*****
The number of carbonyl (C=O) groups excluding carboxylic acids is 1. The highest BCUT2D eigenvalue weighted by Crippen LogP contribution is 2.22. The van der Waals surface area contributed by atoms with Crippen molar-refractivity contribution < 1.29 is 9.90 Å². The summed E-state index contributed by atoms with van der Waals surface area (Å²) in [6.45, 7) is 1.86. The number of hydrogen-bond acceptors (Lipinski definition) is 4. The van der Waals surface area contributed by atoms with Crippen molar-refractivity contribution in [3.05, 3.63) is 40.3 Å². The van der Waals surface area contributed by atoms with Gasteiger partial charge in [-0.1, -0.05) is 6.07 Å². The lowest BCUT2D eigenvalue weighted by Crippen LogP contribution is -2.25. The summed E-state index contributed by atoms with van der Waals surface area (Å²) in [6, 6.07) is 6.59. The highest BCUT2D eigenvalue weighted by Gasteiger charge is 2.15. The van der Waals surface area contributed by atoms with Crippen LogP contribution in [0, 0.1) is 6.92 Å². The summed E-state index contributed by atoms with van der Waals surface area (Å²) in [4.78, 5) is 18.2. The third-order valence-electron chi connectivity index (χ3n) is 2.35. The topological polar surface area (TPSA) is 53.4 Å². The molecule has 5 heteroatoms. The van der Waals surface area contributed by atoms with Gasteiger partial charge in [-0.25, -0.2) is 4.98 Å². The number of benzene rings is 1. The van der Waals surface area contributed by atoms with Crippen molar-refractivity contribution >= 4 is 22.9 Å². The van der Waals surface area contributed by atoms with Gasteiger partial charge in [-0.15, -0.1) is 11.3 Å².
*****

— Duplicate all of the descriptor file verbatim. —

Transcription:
The number of carbonyl (C=O) groups excluding carboxylic acids is 1. The highest BCUT2D eigenvalue weighted by Crippen LogP contribution is 2.22. The van der Waals surface area contributed by atoms with Crippen molar-refractivity contribution < 1.29 is 9.90 Å². The summed E-state index contributed by atoms with van der Waals surface area (Å²) in [6.45, 7) is 1.86. The number of hydrogen-bond acceptors (Lipinski definition) is 4. The van der Waals surface area contributed by atoms with Crippen molar-refractivity contribution in [3.05, 3.63) is 40.3 Å². The van der Waals surface area contributed by atoms with Gasteiger partial charge in [-0.1, -0.05) is 6.07 Å². The lowest BCUT2D eigenvalue weighted by Crippen LogP contribution is -2.25. The summed E-state index contributed by atoms with van der Waals surface area (Å²) in [6, 6.07) is 6.59. The highest BCUT2D eigenvalue weighted by Gasteiger charge is 2.15. The van der Waals surface area contributed by atoms with Crippen LogP contribution in [0, 0.1) is 6.92 Å². The summed E-state index contributed by atoms with van der Waals surface area (Å²) in [4.78, 5) is 18.2. The third-order valence-electron chi connectivity index (χ3n) is 2.35. The topological polar surface area (TPSA) is 53.4 Å². The molecule has 5 heteroatoms. The van der Waals surface area contributed by atoms with Gasteiger partial charge in [-0.25, -0.2) is 4.98 Å². The number of benzene rings is 1. The van der Waals surface area contributed by atoms with Crippen molar-refractivity contribution >= 4 is 22.9 Å². The van der Waals surface area contributed by atoms with Gasteiger partial charge in [-0.15, -0.1) is 11.3 Å².